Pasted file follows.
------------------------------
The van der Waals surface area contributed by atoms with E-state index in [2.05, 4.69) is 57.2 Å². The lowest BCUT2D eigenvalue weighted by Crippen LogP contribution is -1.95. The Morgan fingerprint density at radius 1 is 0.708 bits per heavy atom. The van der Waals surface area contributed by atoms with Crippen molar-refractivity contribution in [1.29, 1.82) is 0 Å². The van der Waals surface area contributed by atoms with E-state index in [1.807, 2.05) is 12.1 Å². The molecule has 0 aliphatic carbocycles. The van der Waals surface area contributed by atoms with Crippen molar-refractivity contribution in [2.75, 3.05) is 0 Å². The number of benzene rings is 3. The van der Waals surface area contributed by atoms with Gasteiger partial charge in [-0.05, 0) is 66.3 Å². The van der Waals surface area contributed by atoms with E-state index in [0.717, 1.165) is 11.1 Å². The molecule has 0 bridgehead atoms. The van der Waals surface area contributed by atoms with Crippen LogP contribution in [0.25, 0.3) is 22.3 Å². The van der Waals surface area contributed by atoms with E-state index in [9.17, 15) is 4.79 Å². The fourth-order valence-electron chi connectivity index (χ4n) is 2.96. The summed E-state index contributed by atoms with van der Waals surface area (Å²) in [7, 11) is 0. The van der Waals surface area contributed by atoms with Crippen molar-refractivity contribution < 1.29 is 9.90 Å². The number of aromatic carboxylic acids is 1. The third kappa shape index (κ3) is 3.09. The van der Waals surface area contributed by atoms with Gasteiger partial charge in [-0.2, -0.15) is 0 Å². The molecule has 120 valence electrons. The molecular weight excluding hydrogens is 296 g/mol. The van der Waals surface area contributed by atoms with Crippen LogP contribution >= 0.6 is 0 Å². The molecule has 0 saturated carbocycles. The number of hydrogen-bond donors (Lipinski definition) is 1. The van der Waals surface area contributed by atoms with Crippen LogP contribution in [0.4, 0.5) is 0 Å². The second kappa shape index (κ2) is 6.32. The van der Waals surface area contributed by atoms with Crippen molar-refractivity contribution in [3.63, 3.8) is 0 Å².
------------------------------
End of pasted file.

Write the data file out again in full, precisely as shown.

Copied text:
The van der Waals surface area contributed by atoms with E-state index in [2.05, 4.69) is 57.2 Å². The lowest BCUT2D eigenvalue weighted by Crippen LogP contribution is -1.95. The Morgan fingerprint density at radius 1 is 0.708 bits per heavy atom. The van der Waals surface area contributed by atoms with Crippen molar-refractivity contribution in [1.29, 1.82) is 0 Å². The van der Waals surface area contributed by atoms with E-state index in [1.807, 2.05) is 12.1 Å². The molecule has 0 aliphatic carbocycles. The van der Waals surface area contributed by atoms with Crippen molar-refractivity contribution in [2.75, 3.05) is 0 Å². The number of benzene rings is 3. The van der Waals surface area contributed by atoms with Gasteiger partial charge in [-0.05, 0) is 66.3 Å². The van der Waals surface area contributed by atoms with E-state index in [0.717, 1.165) is 11.1 Å². The molecule has 0 bridgehead atoms. The van der Waals surface area contributed by atoms with Crippen LogP contribution in [0.25, 0.3) is 22.3 Å². The van der Waals surface area contributed by atoms with E-state index in [9.17, 15) is 4.79 Å². The fourth-order valence-electron chi connectivity index (χ4n) is 2.96. The summed E-state index contributed by atoms with van der Waals surface area (Å²) in [7, 11) is 0. The van der Waals surface area contributed by atoms with Crippen molar-refractivity contribution < 1.29 is 9.90 Å². The number of aromatic carboxylic acids is 1. The third kappa shape index (κ3) is 3.09. The van der Waals surface area contributed by atoms with Gasteiger partial charge in [-0.2, -0.15) is 0 Å². The molecule has 120 valence electrons. The molecular weight excluding hydrogens is 296 g/mol. The van der Waals surface area contributed by atoms with Crippen LogP contribution >= 0.6 is 0 Å². The molecule has 0 saturated carbocycles. The number of hydrogen-bond donors (Lipinski definition) is 1. The van der Waals surface area contributed by atoms with Crippen LogP contribution in [0.4, 0.5) is 0 Å². The second kappa shape index (κ2) is 6.32. The van der Waals surface area contributed by atoms with Crippen molar-refractivity contribution in [3.63, 3.8) is 0 Å².